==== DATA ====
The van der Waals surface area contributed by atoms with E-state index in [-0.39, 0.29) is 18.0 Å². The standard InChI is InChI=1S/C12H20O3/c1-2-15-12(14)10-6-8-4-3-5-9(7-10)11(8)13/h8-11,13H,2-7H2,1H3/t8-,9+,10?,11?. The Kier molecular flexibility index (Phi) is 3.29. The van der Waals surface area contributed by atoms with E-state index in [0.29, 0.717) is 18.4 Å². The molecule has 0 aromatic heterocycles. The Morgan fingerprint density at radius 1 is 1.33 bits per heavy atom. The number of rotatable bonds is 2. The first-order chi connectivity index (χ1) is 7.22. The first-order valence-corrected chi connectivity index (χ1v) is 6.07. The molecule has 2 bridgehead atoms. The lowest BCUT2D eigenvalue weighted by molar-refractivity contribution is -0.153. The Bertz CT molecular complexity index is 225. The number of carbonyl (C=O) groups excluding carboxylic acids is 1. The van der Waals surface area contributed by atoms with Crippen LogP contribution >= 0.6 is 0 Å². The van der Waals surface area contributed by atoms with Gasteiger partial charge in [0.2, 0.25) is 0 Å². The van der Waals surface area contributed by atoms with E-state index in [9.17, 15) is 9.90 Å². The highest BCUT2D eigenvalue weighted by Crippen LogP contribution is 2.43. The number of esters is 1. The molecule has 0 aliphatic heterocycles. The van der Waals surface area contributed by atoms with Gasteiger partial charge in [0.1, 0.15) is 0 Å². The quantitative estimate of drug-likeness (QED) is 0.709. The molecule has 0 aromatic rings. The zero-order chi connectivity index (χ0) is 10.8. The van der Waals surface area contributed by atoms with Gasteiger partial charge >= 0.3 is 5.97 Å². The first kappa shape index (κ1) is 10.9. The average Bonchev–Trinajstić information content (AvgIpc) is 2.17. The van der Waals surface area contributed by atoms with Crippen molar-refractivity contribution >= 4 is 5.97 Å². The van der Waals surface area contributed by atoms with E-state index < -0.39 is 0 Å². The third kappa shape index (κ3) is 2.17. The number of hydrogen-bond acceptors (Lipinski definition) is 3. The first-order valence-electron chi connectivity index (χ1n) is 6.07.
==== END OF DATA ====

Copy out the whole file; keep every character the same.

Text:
The van der Waals surface area contributed by atoms with E-state index in [-0.39, 0.29) is 18.0 Å². The standard InChI is InChI=1S/C12H20O3/c1-2-15-12(14)10-6-8-4-3-5-9(7-10)11(8)13/h8-11,13H,2-7H2,1H3/t8-,9+,10?,11?. The Kier molecular flexibility index (Phi) is 3.29. The van der Waals surface area contributed by atoms with E-state index in [0.29, 0.717) is 18.4 Å². The molecule has 0 aromatic heterocycles. The Morgan fingerprint density at radius 1 is 1.33 bits per heavy atom. The number of rotatable bonds is 2. The first-order chi connectivity index (χ1) is 7.22. The first-order valence-corrected chi connectivity index (χ1v) is 6.07. The molecule has 2 bridgehead atoms. The lowest BCUT2D eigenvalue weighted by molar-refractivity contribution is -0.153. The Bertz CT molecular complexity index is 225. The number of carbonyl (C=O) groups excluding carboxylic acids is 1. The van der Waals surface area contributed by atoms with Crippen LogP contribution >= 0.6 is 0 Å². The van der Waals surface area contributed by atoms with Gasteiger partial charge in [0.2, 0.25) is 0 Å². The van der Waals surface area contributed by atoms with E-state index in [9.17, 15) is 9.90 Å². The highest BCUT2D eigenvalue weighted by Crippen LogP contribution is 2.43. The number of esters is 1. The molecule has 0 aliphatic heterocycles. The van der Waals surface area contributed by atoms with Gasteiger partial charge in [0.1, 0.15) is 0 Å². The quantitative estimate of drug-likeness (QED) is 0.709. The molecule has 0 aromatic rings. The zero-order chi connectivity index (χ0) is 10.8. The van der Waals surface area contributed by atoms with Gasteiger partial charge >= 0.3 is 5.97 Å². The first kappa shape index (κ1) is 10.9. The average Bonchev–Trinajstić information content (AvgIpc) is 2.17. The van der Waals surface area contributed by atoms with Crippen molar-refractivity contribution >= 4 is 5.97 Å². The van der Waals surface area contributed by atoms with E-state index < -0.39 is 0 Å². The third kappa shape index (κ3) is 2.17. The number of hydrogen-bond acceptors (Lipinski definition) is 3. The first-order valence-electron chi connectivity index (χ1n) is 6.07.